Berkeley collaboration with Celera Genomics concludes with publication
of nearly complete sequence of the genome of the fruit fly
Robert Sanders, Public Affairs
-- In a unique collaboration between industry and university
scientists, researchers this week reported the complete sequence
of nearly all the genes on all the chromosomes of the fruit
fly, Drosophila melanogaster.
feat, achieved in record time with new techniques pioneered
by Celera Genomics Corp. of Rockville, Md., is reported in three
articles in this week's issue of Science magazine by Celera
and the Berkeley Drosophila Genome Project (BDGP), based at
the University of California, Berkeley, and Lawrence Berkeley
National Laboratory. The BDGP, directed by Gerry Rubin, professor
of genetics in the College of Letters & Science, teamed
up with Celera last February in an attempt to speed up sequencing
of the fruit fly genome.
should accelerate things quite a lot, allowing us to finish
in a year rather than another three years, which was the original
plan," Rubin said last year. The scientists met their goal,
depositing most of the sequence of the fruit fly genome in a
public database, GenBank, by the end of last year, for use free
of charge by researchers around the world.
sequencing of the fruit fly genome is an important milestone
on the road to sequencing the entire human genome, Rubin said.
the fruit fly is more similar to humans than any other animal
sequenced so far, its genetic information can be directly related
to humans in many cases," he said. As one of the most popular
research animals for geneticists, he added, "the animal
has provided an extraordinarily deep and broad understanding
of the function of genes in disease."
authors of the papers are Rubin and Suzanna Lewis, leader of
the informatics group in the BDGP; Sue Celniker, leader of the
LBNL team; and Mark D. Adams, PhD, vice president, genome programs;
Eugene Myers, PhD, vice president, informatics research, and
J. Craig Venter, PhD, president and chief scientific officer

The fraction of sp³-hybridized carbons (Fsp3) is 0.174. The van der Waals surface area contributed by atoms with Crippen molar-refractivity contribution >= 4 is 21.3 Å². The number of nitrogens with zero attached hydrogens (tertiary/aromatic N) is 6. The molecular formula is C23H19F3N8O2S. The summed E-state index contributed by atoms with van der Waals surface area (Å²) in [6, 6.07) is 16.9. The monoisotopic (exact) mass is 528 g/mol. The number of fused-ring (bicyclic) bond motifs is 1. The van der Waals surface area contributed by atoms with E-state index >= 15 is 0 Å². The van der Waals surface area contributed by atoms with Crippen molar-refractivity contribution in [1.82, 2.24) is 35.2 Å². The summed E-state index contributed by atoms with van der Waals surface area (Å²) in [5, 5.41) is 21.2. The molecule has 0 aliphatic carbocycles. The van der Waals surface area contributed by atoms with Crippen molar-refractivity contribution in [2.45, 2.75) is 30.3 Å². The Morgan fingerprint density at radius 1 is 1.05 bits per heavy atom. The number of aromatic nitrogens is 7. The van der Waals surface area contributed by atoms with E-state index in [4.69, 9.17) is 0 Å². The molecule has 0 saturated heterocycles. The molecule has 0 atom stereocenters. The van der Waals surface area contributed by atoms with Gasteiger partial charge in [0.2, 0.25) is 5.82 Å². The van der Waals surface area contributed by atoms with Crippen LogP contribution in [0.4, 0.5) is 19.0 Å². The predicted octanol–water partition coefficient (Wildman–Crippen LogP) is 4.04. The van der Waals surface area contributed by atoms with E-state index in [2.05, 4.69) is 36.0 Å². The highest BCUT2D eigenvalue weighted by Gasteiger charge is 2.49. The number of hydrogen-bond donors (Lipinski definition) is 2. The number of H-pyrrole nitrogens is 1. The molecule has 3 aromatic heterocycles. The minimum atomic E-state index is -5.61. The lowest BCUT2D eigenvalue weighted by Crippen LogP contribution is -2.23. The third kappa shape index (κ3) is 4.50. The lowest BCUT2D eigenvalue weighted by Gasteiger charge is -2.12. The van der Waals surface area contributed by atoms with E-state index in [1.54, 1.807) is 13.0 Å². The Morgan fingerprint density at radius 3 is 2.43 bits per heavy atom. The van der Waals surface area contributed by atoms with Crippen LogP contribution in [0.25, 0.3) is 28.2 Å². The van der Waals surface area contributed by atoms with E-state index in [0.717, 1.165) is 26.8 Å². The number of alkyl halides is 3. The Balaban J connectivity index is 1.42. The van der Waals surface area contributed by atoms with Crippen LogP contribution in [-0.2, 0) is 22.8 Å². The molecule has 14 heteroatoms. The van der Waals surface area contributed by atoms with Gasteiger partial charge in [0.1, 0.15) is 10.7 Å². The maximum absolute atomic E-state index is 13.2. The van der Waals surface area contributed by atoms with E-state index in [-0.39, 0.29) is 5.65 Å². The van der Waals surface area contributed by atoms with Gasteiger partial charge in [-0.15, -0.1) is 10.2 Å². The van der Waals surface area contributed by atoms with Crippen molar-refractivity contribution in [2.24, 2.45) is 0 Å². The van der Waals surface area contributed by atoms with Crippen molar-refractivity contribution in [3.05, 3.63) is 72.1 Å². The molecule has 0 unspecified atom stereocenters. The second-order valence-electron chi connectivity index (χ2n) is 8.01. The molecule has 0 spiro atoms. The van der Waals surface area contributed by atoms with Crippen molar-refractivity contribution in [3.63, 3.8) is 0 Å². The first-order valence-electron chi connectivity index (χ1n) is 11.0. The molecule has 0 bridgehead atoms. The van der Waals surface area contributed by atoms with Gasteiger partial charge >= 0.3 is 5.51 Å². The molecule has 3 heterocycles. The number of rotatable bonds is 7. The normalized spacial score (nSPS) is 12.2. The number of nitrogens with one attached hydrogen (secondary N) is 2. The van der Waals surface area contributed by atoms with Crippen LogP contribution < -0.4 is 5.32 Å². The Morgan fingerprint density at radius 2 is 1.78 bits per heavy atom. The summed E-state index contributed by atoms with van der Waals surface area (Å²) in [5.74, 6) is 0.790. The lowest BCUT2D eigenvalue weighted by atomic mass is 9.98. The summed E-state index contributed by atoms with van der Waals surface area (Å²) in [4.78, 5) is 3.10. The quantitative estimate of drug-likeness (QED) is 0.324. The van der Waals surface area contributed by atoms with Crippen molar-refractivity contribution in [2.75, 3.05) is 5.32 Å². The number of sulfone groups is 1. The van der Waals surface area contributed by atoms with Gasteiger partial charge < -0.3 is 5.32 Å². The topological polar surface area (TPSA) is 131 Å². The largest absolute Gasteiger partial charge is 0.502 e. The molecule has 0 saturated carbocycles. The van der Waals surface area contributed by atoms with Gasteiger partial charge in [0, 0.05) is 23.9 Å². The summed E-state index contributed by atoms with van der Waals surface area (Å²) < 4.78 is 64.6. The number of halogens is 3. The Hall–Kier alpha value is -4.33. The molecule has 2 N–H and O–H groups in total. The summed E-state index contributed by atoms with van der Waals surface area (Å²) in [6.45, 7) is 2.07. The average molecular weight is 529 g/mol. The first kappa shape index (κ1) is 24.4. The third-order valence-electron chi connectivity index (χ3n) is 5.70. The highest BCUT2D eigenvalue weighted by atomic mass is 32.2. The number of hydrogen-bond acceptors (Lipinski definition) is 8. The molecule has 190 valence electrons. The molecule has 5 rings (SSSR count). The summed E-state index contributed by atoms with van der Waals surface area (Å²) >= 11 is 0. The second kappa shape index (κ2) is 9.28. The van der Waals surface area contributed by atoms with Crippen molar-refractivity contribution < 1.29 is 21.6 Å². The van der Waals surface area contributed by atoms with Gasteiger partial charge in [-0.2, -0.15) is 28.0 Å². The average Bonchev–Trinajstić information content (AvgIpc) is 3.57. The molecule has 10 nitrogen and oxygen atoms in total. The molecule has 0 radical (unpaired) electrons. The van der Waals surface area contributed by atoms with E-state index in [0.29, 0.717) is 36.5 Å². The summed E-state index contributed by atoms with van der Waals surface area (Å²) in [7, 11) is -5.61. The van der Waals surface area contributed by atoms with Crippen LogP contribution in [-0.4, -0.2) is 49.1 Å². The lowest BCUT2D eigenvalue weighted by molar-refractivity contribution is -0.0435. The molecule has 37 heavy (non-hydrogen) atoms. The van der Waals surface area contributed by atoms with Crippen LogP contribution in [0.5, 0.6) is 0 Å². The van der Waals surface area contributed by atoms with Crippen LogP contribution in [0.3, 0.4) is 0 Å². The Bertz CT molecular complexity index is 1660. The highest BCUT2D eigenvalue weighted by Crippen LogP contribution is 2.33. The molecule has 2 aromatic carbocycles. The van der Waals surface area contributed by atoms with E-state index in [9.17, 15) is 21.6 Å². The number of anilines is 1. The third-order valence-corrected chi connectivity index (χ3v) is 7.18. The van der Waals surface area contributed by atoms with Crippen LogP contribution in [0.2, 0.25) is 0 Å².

Science papers, one with 192 authors, outline the sequencing,
assembly and analysis of the fruit fly genome, which the scientists
declare is "substantially complete." Celera estimates
that the sequences published today containing the fruit fly's
genetic information have an accuracy of greater than 99.99 percent.
The first insect and the largest organism sequenced to date
with 120 million base pairs, the fruit fly is also the first
organism with a central nervous system to be sequenced.
unique collaboration between Celera and the publicly funded
researchers at BDGP has been one of the most successful academic
collaborations that I have been involved in during my 30-year
scientific career. It should serve as a model for future collaborations,"
Rubin said. "We now have a complete Drosophila genome 18
months sooner and millions of dollars cheaper than anyone expected."
said that because of this cost and time savings, researchers
could now move forward sooner in delving deeper into the fly
genome, possibly uncovering the functions of many of the genes.
a technique called "whole-genome shotgun sequencing,"
the team at Celera and BDGP identified 13,601 genes on the four
chromosomes of the fly. The accuracy and degree of completeness
was confirmed by analysis using data supplied by BGDP. Of the
289 genes known to cause diseases in humans, researchers discovered
about 175 of them in Drosophila melanogaster. These genes cover
a wide range of diseases including cancer, neurological and
cardiovascular disorders, and malformation syndromes.
of the advantages of the whole-genome shotgun technique in sequencing
genomes is that gene discovery is an immediate by-product,"
said Celera's Mark Adams. "The discovery of approximately
60 percent of the genes known to cause human disease is an example
of how Drosophila research and the whole shotgun sequencing